The US presidential debates are over with Donald Trump and Hillary Clinton facing off against each other for the third and final time.
The debate, moderated by Fox News anchor Chris Wallace, saw the two presidential hopefuls exchange barbs in a feisty face off, but without a handshake exchanged between them.
It was Trump's final chance to prove to Americans that he has the temperament and ability to win the White House race.
It was also a chance for Clinton to appeal to younger voters who still see her rival as a chance for change.
The 90-minute debate which covered the economy, social issues and foreign policy among other issues pitted the businessman against the politically experienced Clinton.
But who really came out on top?
According to Aaron Connelly, a research fellow at the Lowy Institute for International Policy, Clinton fared better when it came to policy.
He said Trump still managed to deliver a few knocks to his rival, although stressed the real winner wouldn't emerge until polls came out in a few days time.
Connelly said this final debate was similar to the first in that it showed Trump was his own worst enemy.
Not only did he allow himself to be baited by Clinton at several points but he played into her rhetoric that he doesn't have the temperament to be Commander in Chief, he said.
Trump also didn't do himself any favours with women voters calling Clinton "a nasty lady" while talking about winding back abortion rights.
"That would have hurt him with women voters," he said.
Connelly said Trump's claim that the election was rigged and his refusal to say whether he would accept the election result also damaged his chances of closing the gap with Clinton's poll lead.
"The last time an election result wasn't accepted was in 1860 and that led to a civil war" he said.
Connelly said to suggest the system was undemocratic and would create unease with immigrants who came to the US to flee political instability.
"In the last 10 years only 35 examples of voter fraud have been found out of billions of votes cast," he said.
"It's not a problem that exists... the suggestion is damaging to democratic norms."
Connelly said Trump presented himself well at the Republican debates because he was up against several candidates and excelled at using zing and bravado.
"But speaking for more than 90 seconds, like today, and he loses that cohesion," he said.
"His comments on Mosul were incomprehensible and he got key facts wrong."
Connelly said it wasn't a great look when his rival had to explain Middle East policy.
However he said he thought the first 30 minutes of the debate was when Trump was at his best as questions surrounding the Supreme Court, abortions and gun control favoured him.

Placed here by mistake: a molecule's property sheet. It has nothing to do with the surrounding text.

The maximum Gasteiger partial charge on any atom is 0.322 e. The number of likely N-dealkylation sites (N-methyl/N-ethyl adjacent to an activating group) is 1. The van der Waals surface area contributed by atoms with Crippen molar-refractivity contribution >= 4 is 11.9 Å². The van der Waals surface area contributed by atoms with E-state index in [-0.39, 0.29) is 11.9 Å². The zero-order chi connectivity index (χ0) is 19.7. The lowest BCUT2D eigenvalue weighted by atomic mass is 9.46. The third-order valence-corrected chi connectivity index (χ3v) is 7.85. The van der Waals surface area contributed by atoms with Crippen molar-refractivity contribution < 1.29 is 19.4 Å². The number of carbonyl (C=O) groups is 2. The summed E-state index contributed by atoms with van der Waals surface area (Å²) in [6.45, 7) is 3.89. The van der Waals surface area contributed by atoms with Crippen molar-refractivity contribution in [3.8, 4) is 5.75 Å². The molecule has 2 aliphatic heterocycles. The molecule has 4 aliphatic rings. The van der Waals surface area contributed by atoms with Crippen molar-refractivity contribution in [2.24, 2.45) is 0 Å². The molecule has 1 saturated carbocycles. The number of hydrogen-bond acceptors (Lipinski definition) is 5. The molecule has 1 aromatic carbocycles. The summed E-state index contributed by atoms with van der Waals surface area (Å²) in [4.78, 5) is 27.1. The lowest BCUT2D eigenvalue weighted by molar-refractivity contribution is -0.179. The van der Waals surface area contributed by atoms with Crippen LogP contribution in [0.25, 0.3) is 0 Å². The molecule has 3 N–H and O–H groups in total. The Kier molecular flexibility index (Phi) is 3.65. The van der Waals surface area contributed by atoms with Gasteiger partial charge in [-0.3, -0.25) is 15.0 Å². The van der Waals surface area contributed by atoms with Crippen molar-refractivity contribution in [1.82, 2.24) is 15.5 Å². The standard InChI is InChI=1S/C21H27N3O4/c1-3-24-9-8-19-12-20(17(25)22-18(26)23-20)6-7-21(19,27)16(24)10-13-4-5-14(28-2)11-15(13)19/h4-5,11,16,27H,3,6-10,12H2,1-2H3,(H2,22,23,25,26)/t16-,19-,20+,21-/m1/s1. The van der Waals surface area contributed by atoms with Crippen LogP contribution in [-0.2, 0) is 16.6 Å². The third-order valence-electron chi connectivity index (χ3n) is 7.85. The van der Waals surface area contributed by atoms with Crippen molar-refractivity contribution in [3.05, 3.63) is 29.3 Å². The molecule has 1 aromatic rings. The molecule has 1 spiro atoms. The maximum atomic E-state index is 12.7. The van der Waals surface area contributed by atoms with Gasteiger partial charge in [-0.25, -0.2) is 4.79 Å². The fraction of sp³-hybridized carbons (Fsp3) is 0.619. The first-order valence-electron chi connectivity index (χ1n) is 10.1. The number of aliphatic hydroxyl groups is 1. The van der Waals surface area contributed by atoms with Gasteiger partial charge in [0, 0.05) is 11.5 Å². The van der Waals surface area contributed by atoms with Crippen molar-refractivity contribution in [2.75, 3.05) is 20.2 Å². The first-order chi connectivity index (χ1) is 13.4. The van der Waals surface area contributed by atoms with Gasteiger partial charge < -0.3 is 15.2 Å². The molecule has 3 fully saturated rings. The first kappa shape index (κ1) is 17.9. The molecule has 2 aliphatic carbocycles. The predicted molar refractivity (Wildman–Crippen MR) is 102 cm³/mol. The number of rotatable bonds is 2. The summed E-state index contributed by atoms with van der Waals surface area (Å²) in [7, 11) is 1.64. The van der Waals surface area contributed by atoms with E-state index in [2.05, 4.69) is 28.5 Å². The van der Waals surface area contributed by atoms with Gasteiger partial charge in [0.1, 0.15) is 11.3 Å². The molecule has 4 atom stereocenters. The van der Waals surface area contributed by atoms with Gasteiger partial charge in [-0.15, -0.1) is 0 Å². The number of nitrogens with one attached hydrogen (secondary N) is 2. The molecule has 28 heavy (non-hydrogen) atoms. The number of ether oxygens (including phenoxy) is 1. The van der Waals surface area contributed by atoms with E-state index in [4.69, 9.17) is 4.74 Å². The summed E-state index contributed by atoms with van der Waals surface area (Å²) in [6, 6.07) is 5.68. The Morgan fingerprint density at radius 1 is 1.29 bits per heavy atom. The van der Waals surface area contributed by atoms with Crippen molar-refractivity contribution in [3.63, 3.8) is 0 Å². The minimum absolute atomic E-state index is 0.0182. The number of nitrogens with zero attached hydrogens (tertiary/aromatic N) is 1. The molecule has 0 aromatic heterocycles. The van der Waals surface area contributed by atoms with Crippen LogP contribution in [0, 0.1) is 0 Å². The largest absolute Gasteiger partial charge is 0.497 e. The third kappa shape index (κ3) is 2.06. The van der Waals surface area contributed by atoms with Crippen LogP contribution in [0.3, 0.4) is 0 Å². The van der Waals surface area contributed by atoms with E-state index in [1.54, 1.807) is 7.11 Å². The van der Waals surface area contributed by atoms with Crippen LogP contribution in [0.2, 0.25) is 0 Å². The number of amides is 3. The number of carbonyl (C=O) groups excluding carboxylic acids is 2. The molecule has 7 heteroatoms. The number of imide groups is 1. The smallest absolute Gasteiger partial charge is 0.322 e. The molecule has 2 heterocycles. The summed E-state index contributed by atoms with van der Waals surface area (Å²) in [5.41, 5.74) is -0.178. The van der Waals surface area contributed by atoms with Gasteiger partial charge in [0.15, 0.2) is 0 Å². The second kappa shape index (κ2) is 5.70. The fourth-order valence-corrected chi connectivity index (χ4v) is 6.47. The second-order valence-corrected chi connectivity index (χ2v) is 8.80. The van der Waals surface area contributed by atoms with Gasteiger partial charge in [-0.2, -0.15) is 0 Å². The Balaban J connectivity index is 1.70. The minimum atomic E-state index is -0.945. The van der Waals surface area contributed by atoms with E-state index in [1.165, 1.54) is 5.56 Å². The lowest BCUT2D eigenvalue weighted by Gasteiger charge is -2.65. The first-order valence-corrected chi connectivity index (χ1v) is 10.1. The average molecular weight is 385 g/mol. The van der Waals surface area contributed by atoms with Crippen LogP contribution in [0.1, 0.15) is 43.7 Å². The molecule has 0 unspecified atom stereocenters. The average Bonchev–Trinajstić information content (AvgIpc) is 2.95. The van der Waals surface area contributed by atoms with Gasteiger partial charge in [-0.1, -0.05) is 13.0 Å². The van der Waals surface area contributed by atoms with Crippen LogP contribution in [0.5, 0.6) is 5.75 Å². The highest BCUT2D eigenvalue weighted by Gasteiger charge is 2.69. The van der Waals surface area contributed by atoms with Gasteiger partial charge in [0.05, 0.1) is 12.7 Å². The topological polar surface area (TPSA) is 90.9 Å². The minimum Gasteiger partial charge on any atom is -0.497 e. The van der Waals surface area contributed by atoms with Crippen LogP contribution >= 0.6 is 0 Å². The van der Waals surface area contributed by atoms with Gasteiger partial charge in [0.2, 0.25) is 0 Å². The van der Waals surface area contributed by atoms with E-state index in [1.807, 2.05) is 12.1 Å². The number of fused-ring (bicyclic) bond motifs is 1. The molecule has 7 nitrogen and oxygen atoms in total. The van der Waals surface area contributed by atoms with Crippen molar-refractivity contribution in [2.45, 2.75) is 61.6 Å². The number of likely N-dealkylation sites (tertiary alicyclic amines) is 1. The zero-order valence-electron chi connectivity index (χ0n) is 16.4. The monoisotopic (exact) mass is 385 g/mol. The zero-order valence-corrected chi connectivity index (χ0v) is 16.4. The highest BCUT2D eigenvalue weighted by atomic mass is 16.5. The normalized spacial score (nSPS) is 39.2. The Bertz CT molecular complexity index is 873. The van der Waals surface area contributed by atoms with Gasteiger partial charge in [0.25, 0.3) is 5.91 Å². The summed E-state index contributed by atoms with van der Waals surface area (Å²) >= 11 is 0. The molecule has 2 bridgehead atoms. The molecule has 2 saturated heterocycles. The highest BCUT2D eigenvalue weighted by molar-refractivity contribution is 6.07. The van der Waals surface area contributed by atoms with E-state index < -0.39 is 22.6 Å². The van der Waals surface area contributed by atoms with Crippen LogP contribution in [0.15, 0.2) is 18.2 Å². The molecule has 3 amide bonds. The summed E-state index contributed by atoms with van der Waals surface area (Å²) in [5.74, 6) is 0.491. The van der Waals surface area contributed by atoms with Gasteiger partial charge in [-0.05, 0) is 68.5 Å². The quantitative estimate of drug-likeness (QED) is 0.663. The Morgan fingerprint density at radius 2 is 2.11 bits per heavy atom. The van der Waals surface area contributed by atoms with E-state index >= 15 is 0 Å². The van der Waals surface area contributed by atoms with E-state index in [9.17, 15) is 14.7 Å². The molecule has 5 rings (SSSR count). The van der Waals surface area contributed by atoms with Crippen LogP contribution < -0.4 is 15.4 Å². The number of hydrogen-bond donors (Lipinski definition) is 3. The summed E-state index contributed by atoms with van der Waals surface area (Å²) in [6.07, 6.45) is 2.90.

"His comments on trade though fell flat though," he said.
"Clinton also pushed him on a lot of points, causing him to combust. He just got worse and worse.
"He is around 11 points down now and this debate did little to recover that divide."
Professor Simon Jackman, chief executive officer of the United Studies Centre at the University of Sydney thought the third debate was a score for Clinton.
"She was especially powerful in baiting Trump's temper and showing that he is unfit for office," Prof Jackman said.
"Her comments that they were getting Osama bin Laden while he was filming Celebrity Apprentice would also have hurt."
Prof Jackman said this debate, like much of the campaign, became quite personal at times and didn't reflect well on either of them.
"This is the most personal and ugly campaign I have seen in my 40 years of lecturing American politics," he said.
"The debate started out civil enough but didn't last long at all."
But there was one point where Clinton really shone and that was where she said Trump was always happy to blame everybody else for what went wrong.
Prof Jackman said she effectively managed to put Trump in a corner and contrast what he believed against everything else the US stood for, including respecting the election outcome.
"It was very purposeful and clearly well rehearsed," he said.
"It was one of her most effective moments."
When Trump spoke of Bernie Sanders criticising Clinton, Prof Jackman said she turned that on Trump by reminding him he said the Republican nominee was one of the most dangerous people to run for office in the modern age.
"In saying that Trump delivered some good blows especially on her email scandal and her levels of trustworthiness," he said.
Prof Jackman said he felt Wallace gifted Trump questions surrounding the Supreme Court and the Republican nominee but didn't build on that enough.
"The Supreme Court questions were good for Trump because it showed he was all that stood between him and Hillary Clinton making more left leaning judicial appointments," he said.
While Clinton is leading in the polls, and has widened her gap, just how effective this debate has been won't be known for a few days yet.
However, according to broadcaster CNN, Clinton won the third debate 52 per cent to 39 per cent for Trump.
Clinton spoke for longer, getting 41:46 minutes compared to Trump's 35:41, CNN reported.
YouGov also declared Clinton the victor in the debate at 49 per cent compared to Trump's 39 per cent.
The interview of 1503 registered voters also found 12 per cent thought it was a tie.